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Structural response and cosmetic cracking in residences from surface mine blasting.
Proceedings of the 59th Shock and Vibration Symposium, October 18-20, 1988, Albuquerque New Mexico, 1998 Oct; :1-16
The U.S. Bureau of Mines studied the problems of blasting-vibration-induced structural response and cracking of low-rise residential structures in a series of research projects between 1976 and 1983. This paper summarizes the published Bureau findings and presents them from the point of view of the cracking and failure of the construction materials used for homes. The damage data suggest that, for plaster and wallboard attached to the super-structure, an increase in the rate of cracking is not likely to result from blasts generating vibrations of less than 0.5 In/s. Data on cracks in masonry walls suggest that blast-induced vibration levels of up to 3.0 In/s may be a threshold for local block-length cracks. However, additional data are needed to quantify vibration level effects necessary to generate stair-stepped cracks in masonry walls, which indicate loss of shear load capacity.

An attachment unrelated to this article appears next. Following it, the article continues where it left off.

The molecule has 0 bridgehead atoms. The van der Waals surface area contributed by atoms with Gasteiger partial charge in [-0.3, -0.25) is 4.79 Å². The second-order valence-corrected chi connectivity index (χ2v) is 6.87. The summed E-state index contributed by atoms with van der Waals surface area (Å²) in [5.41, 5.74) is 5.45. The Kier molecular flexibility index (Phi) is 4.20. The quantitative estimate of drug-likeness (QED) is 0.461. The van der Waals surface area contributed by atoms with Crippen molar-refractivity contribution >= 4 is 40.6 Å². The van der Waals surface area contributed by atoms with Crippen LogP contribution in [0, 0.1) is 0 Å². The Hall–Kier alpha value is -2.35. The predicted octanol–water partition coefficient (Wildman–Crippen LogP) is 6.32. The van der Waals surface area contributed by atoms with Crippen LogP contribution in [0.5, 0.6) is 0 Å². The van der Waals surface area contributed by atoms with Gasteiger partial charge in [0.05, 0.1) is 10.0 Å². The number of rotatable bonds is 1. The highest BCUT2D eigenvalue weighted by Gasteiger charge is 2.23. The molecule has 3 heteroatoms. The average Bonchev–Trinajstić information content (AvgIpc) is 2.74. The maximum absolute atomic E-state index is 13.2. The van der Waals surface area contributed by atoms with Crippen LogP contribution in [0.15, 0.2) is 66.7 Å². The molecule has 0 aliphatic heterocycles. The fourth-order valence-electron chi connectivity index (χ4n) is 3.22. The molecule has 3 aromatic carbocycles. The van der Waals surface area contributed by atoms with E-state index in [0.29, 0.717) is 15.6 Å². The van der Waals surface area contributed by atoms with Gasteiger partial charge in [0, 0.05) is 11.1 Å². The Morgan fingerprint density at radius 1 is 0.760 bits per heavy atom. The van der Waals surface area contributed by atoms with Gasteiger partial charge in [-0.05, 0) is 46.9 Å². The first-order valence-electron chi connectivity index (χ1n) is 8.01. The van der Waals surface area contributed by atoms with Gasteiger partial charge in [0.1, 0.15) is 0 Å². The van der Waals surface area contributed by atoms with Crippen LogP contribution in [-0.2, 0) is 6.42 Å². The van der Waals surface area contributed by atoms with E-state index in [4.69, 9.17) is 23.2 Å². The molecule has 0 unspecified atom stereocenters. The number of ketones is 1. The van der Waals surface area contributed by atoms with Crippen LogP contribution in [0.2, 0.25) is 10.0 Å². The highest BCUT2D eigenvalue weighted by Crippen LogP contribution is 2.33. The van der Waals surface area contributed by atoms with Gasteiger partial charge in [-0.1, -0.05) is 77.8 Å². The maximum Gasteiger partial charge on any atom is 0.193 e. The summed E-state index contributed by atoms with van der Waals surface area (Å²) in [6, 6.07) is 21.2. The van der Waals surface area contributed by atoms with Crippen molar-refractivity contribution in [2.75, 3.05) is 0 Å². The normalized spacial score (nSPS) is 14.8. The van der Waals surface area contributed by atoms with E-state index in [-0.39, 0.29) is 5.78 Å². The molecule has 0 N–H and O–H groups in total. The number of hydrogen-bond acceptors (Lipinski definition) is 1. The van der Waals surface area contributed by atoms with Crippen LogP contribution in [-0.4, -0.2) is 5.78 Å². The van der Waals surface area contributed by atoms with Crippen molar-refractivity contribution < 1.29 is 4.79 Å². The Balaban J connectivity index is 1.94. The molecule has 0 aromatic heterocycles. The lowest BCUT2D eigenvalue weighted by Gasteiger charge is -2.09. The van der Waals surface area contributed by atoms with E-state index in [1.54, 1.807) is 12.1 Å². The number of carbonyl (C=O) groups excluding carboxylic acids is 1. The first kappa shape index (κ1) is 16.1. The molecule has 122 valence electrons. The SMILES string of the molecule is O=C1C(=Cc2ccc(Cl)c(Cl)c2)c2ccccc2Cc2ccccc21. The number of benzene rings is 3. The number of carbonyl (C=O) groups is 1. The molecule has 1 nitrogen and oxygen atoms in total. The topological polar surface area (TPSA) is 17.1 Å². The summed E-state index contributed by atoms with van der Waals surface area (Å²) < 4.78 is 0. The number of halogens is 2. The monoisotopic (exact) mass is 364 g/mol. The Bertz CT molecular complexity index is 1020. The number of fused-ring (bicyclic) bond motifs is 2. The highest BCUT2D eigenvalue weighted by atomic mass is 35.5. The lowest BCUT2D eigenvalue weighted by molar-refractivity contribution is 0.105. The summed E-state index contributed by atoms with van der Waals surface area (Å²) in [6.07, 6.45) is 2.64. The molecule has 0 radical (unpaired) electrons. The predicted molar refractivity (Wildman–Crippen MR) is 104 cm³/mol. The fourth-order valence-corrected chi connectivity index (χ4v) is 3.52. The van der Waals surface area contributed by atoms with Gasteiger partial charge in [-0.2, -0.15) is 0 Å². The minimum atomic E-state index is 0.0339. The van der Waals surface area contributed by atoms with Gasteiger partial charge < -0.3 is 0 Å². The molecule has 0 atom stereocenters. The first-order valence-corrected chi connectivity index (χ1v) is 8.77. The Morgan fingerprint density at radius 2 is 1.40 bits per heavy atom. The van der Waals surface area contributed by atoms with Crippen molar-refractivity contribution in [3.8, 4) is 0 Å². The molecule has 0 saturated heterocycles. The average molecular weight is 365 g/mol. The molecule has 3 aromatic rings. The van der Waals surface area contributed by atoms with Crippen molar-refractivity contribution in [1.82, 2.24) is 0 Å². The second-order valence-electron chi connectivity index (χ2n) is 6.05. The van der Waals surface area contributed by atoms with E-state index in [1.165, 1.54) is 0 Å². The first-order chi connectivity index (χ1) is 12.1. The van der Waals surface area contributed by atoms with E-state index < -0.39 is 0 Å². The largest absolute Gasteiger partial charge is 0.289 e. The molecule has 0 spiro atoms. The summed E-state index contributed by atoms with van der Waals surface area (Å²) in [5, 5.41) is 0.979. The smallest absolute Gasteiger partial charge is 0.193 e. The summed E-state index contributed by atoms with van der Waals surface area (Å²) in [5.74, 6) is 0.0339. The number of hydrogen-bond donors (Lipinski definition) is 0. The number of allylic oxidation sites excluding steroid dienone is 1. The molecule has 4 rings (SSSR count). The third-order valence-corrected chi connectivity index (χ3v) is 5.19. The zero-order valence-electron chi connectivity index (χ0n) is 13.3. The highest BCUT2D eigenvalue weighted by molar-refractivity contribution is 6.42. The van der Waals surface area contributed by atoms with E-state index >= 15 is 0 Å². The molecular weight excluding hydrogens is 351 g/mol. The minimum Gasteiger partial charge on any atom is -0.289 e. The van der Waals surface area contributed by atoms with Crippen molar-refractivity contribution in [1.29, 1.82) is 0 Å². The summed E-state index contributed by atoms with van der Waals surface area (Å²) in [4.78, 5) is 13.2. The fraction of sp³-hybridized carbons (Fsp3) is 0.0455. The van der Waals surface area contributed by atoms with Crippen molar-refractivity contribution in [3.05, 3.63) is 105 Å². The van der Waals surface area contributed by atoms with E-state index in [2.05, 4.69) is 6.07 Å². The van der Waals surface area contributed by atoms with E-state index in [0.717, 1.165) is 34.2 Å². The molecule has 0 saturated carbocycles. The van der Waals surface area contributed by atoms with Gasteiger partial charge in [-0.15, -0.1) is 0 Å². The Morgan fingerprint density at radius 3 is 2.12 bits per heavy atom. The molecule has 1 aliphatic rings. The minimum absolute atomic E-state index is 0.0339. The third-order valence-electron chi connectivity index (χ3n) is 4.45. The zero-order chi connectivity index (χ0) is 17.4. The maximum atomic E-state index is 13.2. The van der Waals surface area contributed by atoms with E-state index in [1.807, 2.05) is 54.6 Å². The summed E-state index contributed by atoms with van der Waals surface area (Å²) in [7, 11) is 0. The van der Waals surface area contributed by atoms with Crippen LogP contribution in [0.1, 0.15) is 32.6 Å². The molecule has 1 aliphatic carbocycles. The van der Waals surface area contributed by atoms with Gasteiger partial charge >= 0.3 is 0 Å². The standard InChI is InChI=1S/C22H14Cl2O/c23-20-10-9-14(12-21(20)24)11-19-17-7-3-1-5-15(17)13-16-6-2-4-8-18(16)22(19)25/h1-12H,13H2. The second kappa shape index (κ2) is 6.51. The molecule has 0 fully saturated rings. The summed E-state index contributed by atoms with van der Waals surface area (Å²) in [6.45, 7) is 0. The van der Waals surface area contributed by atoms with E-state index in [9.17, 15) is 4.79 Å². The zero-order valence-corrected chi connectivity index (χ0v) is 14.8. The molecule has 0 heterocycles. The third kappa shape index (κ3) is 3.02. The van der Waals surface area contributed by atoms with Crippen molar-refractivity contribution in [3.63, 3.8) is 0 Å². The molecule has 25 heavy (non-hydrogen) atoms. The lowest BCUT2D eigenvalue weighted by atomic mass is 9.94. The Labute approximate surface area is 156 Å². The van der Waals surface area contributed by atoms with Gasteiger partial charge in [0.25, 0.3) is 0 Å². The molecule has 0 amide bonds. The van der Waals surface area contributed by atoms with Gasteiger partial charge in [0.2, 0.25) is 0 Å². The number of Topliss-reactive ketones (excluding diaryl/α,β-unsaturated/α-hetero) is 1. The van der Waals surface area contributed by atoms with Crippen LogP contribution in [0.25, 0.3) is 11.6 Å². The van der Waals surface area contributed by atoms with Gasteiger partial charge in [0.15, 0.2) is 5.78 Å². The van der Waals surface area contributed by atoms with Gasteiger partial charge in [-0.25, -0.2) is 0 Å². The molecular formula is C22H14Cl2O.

Mining; Blasting; Vibration; Structural analysis; Structural failure; Construction materials; Vibration effects; Surface mining
OP; Conference/Symposia Proceedings
Proceedings of the 59th Shock and Vibration Symposium, October 18-20, 1988, Albuquerque, New Mexico
Page last reviewed: September 2, 2020
Content source: National Institute for Occupational Safety and Health Education and Information Division